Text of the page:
On top of that I’ve just signed contracts for two stories, which I sold on April 1 & 2. If only all months (and days) were like this. “The Brown Woman” will be in the inaugural issue of Third Flatiron Publishing‘s e-anthology, due out in June with a theme of environmental disaster. This might be the first full-on e-reader style story that I’ve sold. That story has undergone many rewrites and point of view switches.

The story, “The Book with No End” will be out in Bibliotheca Fantastica, an anthology about magical books. Dagan Bookswill put

writing, anthologies, speculative fiction, books, fantasy, poetry, SF, Aurora Awards

Creative Commons: Eric Guiomar

this out sometime this summer. This story is about power and skin. In fact, when I look at many of my stories, they involve some aspect of skin. Even the Brown Woman involves the changing of a skin. It seems to be a theme I keep exploring. After all, skin is one of the largest organs in the body. Yes, it is an organ and considering the area it covers it’s very versatile in holding us together, maintaining our temperature and protecting us from environmental intrusions.

While it’s great to have several stories coming out, I’m by no means getting rich. That’s a work in progress indeed. Below is the full list of the Aurora nominees.

BEST NOVEL – ENGLISH

Enter Night by Michael Rowe, ChiZine Publications
Eutopia: A Novel of Terrible Optimism by David Nickle, ChiZine Publications
Napier’s Bones by Derryl Murphy, ChiZine Publications
The Pattern Scars by Caitlin Sweet, ChiZine Publications
Technicolor Ultra Mall by Ryan Oakley, EDGE
Wonder by Robert J. Sawyer, Penguin Canada

BEST SHORT FICTION – ENGLISH

“The Legend of Gluck” by Marie Bilodeau, When the Hero Comes Home, Dragon Moon
“The Needle’s Eye” by Suzanne Church, Chilling Tales: Evil Did I Dwell; Lewd Did I Live, EDGE
“One Horrible Day” by Randy McCharles, The 2nd Circle, The 10th Circle Project
“Turning It Off” by Susan Forest, Analog, December
“To Live and Die in Gibbontown” by Derek Künsken, Asimov’s, October/November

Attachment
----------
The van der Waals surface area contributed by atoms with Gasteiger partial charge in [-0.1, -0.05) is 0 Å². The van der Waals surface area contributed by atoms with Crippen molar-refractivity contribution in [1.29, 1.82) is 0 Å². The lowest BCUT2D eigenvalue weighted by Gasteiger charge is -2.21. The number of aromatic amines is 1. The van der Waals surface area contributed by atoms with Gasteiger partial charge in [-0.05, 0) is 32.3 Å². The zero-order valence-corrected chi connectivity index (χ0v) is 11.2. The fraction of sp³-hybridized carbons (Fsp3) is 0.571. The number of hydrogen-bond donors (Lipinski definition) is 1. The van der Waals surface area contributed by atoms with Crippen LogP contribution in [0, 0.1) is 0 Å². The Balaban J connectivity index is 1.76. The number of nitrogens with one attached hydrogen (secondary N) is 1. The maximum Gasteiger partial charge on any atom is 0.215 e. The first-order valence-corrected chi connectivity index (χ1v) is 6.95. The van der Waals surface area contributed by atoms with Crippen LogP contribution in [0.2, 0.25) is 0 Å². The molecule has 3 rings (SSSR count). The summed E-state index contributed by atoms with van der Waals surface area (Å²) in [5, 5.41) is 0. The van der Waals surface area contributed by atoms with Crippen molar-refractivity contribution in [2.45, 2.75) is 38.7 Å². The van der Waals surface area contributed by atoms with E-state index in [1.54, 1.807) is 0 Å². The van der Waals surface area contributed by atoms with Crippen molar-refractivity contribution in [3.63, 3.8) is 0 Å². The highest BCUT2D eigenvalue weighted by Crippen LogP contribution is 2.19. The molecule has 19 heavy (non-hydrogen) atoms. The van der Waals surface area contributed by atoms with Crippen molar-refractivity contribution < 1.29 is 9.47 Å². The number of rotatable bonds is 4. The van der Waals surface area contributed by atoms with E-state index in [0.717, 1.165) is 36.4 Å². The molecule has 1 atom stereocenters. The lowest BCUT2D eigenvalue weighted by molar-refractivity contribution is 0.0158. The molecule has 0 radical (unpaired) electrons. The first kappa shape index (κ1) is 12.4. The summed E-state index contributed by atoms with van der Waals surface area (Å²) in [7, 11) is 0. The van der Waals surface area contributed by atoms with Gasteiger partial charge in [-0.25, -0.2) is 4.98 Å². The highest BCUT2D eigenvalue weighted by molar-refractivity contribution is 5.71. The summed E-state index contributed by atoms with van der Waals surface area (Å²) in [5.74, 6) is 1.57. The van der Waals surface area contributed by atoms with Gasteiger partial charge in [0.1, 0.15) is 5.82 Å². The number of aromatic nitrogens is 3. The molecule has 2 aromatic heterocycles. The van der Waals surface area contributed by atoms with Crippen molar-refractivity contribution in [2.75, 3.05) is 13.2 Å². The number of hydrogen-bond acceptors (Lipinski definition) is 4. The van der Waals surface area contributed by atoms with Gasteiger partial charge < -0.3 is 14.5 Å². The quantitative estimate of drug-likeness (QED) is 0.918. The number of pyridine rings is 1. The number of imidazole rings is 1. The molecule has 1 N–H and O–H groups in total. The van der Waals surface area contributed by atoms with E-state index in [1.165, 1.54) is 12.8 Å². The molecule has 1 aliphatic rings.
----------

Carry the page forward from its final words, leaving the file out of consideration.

BEST POEM / SONG – ENGLISH

“A Good Catch” by Colleen Anderson, Polu Texni, April
“Ode to the Mongolian Death Worm” by Sandra Kasturi, ChiZine, Supergod Mega-Issue, Volume 47
“Skeleton Leaves” by Helen Marshall, Kelp Queen Press
“Skeleton Woman” by Heather Dale, Fairytale CD
“Zombie Bees of Winnipeg” by Carolyn Clink, ChiZine, Supergod Mega-Issue, Volume 47

BEST GRAPHIC NOVEL – ENGLISH

Goblins, webcomic, created by Tarol Hunt
Imagination Manifesto, Book 2 by GMB Chomichuk, James Rewucki and John Toone, Alchemical Press
Weregeek, webcomic, created by Alina Pete

BEST RELATED WORK – ENGLISH

Fairytale, CD by Heather Dale, CD Baby
The First Circle: Volume One of the Tenth Circle Project, edited by Eileen Bell and Ryan McFadden
Neo-Opsis, edited by Karl Johanson
On Spec, published by the Copper Pig Writers’ Society
Tesseracts Fifteen: A Case of Quite Curious Tales, edited by Julie Czerneda and Susan MacGregor, EDGE

BEST ARTIST (PROFESSIONAL AND AMATEUR NOMINATIONS)

(An example of each artist’s work is listed below but they are to be judged on the body
of work they have produced in the award year)

Janice Blaine, “Cat in Space”, Cover art for Neo-Opsis, Issue 20
Costi Gurgu, cover art for Outer Diverse, Starfire
Erik Mohr, cover art for ChiZine Publications
Dan O’Driscoll, “Deep Blue Seven”, cover art for On Spec magazine, Summer issue
Martin Springett, Interior art for The Pattern Scars, ChiZine

Fan/Volunteer Award Nominations

BEST FAN PUBLICATION

BCSFAzine, edited by Felicity Walker
Bourbon and Eggnog by Eileen Bell, Ryan McFadden, Billie Milholland and Randy McCharles, 10th Circle Project
In Places Between: The Robin Herrington Memorial Short Story Contest book, edited by Reneé Bennett
Sol Rising newsmagazine, edited by Michael Matheson
Space Cadet, edited by R. Graeme Cameron

BEST FAN FILK

Stone Dragons (Tom and Sue Jeffers), concert at FilKONtario
Phil Mills, Body of Song-Writing Work including FAWM and 50/90
Cindy Turner, Interfilk concert at OVFF

BEST FAN ORGANIZATIONAL

Andrew Gurudata, chair of the Constellation Awards committee
Peter Halasz, administrator of the Sunburst Awards
Helen Marshall and Sandra Kasturi, chairs of the Chiaroscuro Reading Series (Toronto)
Randy McCharles, chair of When Words Collide (Calgary)